This is our final week, and I've saved my most important lesson for the end.
It's the toughest, most confusing part of this series, but it's also the most essential. Are you ready?
Lastly and most importantly, I want you to do this one, extremely important thing:
I'm not being coy; I really mean that. All of this is meaningless if you do not resolve to be awesome. To do your very best work possible, without holding back, every single day.
If you can't do that, if you don't do that, quit now.
The Truth about Blogging
After blogging for nearly six years, I decided to start over. It was painful and scary.
But in doing so, I learned a crucial lesson: What I thought was good content was really mediocre.
I was a pretty good writer, but I wasn't putting in the time to be a great blogger. I didn't understand relationships or writing on the Internet. I underestimated the importance of list-building and overlooked the importance of being a constant learner.
I didn't want to do the work.
The worst part was I thought I was better than I actually was. This made me arrogant and unteachable. I had to unlearn a lot of bad habits and get some humility before I could begin to build something that would last.
You see, you can do all of the stuff we've talked about and still not be awesome. And this was what really frustrated me about blogging. Still does, in fact.
Mediocre writers with good marketing can get more traffic than good writers with poor marketing.
This is totally unfair and wrong, but it happens.
What Can You Do about It?
You have two choices:
- Join 'em. You can try to keep up with the Joneses in a race to the bottom. You will see short-term results, but in the end, I believe, you will have shared a shallow, meaningless message for the masses that leaves no one changed.
- Be different. You can take what we've talked about here and do your own unusual and unique thing. Sure, there are best practices and case studies and models to follow, but we don't need another average blogger. We need a communicator with something to say.
So let's just say #2 sounds too difficult and time-consuming for you. So you decide to do Numero Uno.
Many people are doing this. Maybe you're already doing it, and you just now realized it. Here's the deal: This is dangerous.
You're running the risk of building a platform larger than your skill set can handle. You're marketing a message that truly isn't that awesome. And that's a recipe for disaster.
Your influence can grow so quickly that you ultimately end up disappointing your audience or burning yourself out. I don't want that for you, and you don't want that for you.
The way out of the rat race is to be awesome.
What Awesome Gets You
Think of some of your favorite authors and bloggers. Are they just nice people who respond to comments and tweet back at you?
Or do they have something special, something remarkable, something… awesome?
Chances are they do (or you subscribe to some pretty sucky bloggers).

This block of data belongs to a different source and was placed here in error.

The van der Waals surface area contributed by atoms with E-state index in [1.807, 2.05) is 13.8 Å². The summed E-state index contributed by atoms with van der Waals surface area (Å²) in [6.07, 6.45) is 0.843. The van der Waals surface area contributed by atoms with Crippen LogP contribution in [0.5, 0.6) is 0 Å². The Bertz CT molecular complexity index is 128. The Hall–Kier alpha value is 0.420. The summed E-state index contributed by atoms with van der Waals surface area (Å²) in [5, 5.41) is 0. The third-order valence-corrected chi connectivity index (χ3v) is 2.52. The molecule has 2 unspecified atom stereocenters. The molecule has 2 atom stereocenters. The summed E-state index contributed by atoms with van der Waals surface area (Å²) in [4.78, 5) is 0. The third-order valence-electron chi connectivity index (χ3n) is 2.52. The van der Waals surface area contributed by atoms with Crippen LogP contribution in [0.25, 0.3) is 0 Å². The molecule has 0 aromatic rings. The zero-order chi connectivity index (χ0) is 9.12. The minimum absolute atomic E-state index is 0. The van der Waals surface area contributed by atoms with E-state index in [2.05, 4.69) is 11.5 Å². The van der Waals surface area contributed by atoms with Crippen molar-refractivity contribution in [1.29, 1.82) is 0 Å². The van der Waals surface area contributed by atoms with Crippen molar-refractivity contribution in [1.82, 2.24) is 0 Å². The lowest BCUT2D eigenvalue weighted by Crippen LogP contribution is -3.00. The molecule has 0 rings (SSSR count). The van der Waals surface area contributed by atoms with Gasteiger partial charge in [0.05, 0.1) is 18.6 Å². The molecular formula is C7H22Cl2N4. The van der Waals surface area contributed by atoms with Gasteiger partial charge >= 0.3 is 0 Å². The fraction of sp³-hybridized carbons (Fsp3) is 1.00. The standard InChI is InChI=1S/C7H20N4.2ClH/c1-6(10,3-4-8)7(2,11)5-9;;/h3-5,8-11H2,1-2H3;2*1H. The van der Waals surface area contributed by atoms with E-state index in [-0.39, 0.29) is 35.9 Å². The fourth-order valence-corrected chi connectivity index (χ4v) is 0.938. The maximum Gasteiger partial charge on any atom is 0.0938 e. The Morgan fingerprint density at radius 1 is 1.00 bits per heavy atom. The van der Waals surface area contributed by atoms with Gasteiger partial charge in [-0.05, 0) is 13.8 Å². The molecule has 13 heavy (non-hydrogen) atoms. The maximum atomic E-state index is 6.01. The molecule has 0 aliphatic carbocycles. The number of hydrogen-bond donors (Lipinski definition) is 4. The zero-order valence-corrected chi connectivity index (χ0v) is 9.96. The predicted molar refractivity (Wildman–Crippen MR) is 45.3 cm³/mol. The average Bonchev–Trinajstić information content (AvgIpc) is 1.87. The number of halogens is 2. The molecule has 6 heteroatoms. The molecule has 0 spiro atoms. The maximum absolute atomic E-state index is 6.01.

Here's what I learned about myself before I decided to be awesome (something I am still, admittedly, working on):
- I was writing 20-minute posts, when I should have been writing 2-hour posts.
- I was always behind schedule, trying to catch up. My posts were always rushed and messy.
- I thought I was good enough on my own.
- I wanted people to read me, because I was special.
- I was completely arrogant and utterly wrong.
Here's what I started doing:
- I showed up to do the work every day. While this isn't a necessity, I personally decided that a daily frequency was what I needed to stay disciplined at delivering quality. I set aside time to write really good content.
- I started planning ahead, writing posts before they needed to be published, so that I never felt hurried and could edit my work before publishing.
- I asked for people's help. I subscribed to free resources like Copyblogger and Problogger. I joined blogging communities and met with successful bloggers, asking their advice and feedback.
- I stopped expecting people to read my writing for its brilliance and started looking for ways to help people and add value. I wanted to create something so unique and resourceful that people were attracted to it. I didn't want to have to beg or coerce people to read my blog.
Those were my issues. They may not be yours.
But now you're left with a choice:
You can take these tactics and apply them without actually changing how you approach writing. And you will be successful — for awhile.
Or you can go against the grain by being awesome. You can add value to people's lives, be a resource, and do amazing things worth talking about.
And believe me when I say that you'll make the web — and the world — a better place.
The choice is yours.
What Do You Do Now?
Let's begin here: Set aside some time (maybe an hour or two, if you can spare it) and write the absolutely best blog post you can write, while still shipping on time.
If you had one message to share with the world today, what would it be? Write that and share it.
And do it again tomorrow. And then again the day after that.
And again the next day… (You get the idea.)
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